It’s worth noting that Latinos who speak Spanish as their primary language at home are declining, especially for those born in this country. On the other hand, the use of Spanish at home remains high for Hispanic immigrants at 94%. These trends collectively underscore the complexity and evolving nature of demographic shifts in the U.S. Hispanic community.
Relative to group diversity there is a subset of Hispanics that identify as Afro-Latino, Afro-Caribbean, or of African descent. In recognition of this essential element of their ancestry, Afro-Latinos are also expressing pride in their identity and supporting an anti-racist ideology whose lived experiences are shaped by the intersectionality of race, skin color, hair texture, and additional factors that may not be as pronounced for other Hispanics. A substantial number of Hispanic adults in the U.S. align themselves with the Afro-Latino identity, encompassing roughly one out of every four individuals, which amounts to approximately 6 million people. Essentially, “Afro-Latino adults have different origins than Latino adults overall; Afro-Latinos are also more likely to be of Puerto Rican or Dominican origin and less likely to be Mexican than Latino adults overall” (Pew Research Center).
Economic Contribution of Hispanics
When it comes to the contributions of Hispanics in the U.S. economy, the impact has been remarkable. According to a recent report by the Joint Economic Committee (JEC) 2022, Hispanic workers are continuing to serve as an engine of economic growth. The overall economic productivity of Hispanic Americans is estimated to be well over $2 trillion. The report goes on to say they are strongly engaged with the U.S. labor market with almost 2 out of 3 (66.3%) Hispanics working or actively seeking work. This level of participation is reported as being 5 percentage points higher than their White American counterparts. Additionally, Hispanic-owned businesses continue to grow at a fairly rapid pace and contribute over $800 billion to the U.S. economy annually.
There is much that can be said about Hispanics and the rate of participation throughout the education pipeline. One factor that is clear and illuminating is that Hispanic enrollment at postsecondary institutions has experienced an exponential increase in the last 20-30 years. According to National Center for Education Statistics (NCES) data for 2020, there were 1.3 million Latino students enrolled in two-year institutions and 2.4 million at four-year institutions for a total of 3.7 million Hispanic students overall, accounting for a fifth of all postsecondary students.
The 2021-22 data brief by the Hispanic Association of Colleges and Universities (HACU) on the number of Hispanic-Serving Institutions (HSI) and Emerging HSIs shows that there are now 572 HSIs and 400 emerging HSIs throughout the country. HACU defines an HSI as a 2-year & 4-year, public and private, nonprofit with a minimum 25% Hispanic Full-Time Equivalent (FTE), whereas an emerging HSI is one with 15.0%-24.9% Hispanic FTE.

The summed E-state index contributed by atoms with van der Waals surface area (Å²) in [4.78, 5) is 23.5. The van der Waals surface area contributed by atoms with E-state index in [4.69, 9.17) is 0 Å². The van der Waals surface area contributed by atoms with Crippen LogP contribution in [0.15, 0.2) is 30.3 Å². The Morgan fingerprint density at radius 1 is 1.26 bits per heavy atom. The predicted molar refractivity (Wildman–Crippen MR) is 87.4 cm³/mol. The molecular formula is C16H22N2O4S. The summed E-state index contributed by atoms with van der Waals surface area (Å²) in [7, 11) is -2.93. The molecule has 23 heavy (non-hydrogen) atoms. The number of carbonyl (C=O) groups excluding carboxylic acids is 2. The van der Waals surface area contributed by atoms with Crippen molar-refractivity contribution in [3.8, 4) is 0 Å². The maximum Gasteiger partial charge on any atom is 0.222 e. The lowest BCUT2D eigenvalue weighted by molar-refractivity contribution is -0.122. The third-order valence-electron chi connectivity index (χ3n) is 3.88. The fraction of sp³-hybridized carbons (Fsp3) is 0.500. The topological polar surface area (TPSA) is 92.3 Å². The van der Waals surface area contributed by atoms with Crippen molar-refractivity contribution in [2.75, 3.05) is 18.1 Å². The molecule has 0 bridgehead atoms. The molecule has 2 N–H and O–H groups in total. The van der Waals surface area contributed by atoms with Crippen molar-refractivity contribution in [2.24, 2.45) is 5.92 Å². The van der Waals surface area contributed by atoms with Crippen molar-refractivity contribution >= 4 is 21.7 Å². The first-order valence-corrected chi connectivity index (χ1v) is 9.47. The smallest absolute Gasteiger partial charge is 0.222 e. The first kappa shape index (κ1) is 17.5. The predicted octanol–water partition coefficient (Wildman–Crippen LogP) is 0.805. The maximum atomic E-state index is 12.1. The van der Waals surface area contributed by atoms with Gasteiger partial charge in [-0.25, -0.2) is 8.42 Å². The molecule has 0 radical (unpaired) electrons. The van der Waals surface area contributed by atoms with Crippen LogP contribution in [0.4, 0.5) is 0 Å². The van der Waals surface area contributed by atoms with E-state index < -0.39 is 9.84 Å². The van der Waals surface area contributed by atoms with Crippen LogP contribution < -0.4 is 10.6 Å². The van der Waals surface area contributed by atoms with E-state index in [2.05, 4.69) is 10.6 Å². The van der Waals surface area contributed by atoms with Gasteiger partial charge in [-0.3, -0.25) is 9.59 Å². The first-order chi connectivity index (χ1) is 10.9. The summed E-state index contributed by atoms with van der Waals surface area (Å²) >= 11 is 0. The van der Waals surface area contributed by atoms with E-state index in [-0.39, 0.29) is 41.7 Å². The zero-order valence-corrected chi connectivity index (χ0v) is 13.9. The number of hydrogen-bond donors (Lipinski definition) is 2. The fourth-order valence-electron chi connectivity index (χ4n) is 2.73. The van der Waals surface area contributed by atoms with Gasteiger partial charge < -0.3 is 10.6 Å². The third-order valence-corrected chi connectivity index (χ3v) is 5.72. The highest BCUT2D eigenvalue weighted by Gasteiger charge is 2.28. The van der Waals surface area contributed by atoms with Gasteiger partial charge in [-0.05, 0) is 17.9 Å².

A point of interest is that the six states with the largest number of HSIs are: California (170); Texas (102); Puerto Rico (59); New York (37); Florida (32); and Illinois (31). They also happen to be the states with the largest number of emerging HSIs (except Puerto Rico, which consists of all HSI institutions).
Ways to Celebrate Latino Culture
As we reflect on what’s been said in this article and celebrate the contributions of Latinos, I would invite you to take the time to immerse yourself and embrace the essence of their culture during this month of recognition. The only way to truly appreciate the richness of any community is to actively participate and experience first-hand some aspects of the Latino culture. Here’s a short list of some things you can readily do:
- Immerse Yourself in Arts and Culture: Take the time to explore Hispanic Heritage Month through art and music by attending a concert or museum or by going salsa dancing (or taking in a dance lesson).
- Discover Film and Literature: Read a novel or other literature by a Hispanic author. Dive into a film that showcases the history and culture of Latinos.
- Celebrate Traditions: Discover more about Hispanic celebrations and traditions throughout the year at different venues.
- Travel the World: Travel to Spain, South America, Central America, the Caribbean, or Mexico.
- Explore Culinary Staples: There are many restaurants to choose from offering a wide variety of cuisines depending on the Latino country of origin.
By engaging in these activities, you can open doors to a world of discovery, appreciation, and connection with the Latino culture and community. Embracing Hispanic heritage allows you to grasp the essence of their contributions and celebrate the diverse threads that weave the fabric of our society.
About the Author
Vice President of Equity & Inclusion and Senior Consultant
Dr. Carlos N. Medina is Vice President for Equity & Inclusion and Senior Consultant for Academic Search. Previously, Dr. Medina served as the inaugural Vice Chancellor and Chief Diversity Officer for the State University of New York, the largest comprehensive system of higher education in the nation. He also served as regional representative to the Commission on Access, Diversity and Excellence of the Association of Public Land-Grant Universities (APLU), and as a Board Member for the National Association of Diversity Officers in Higher Education (NADOHE). He has more than 30 years of progressive leadership experience in state government and higher education.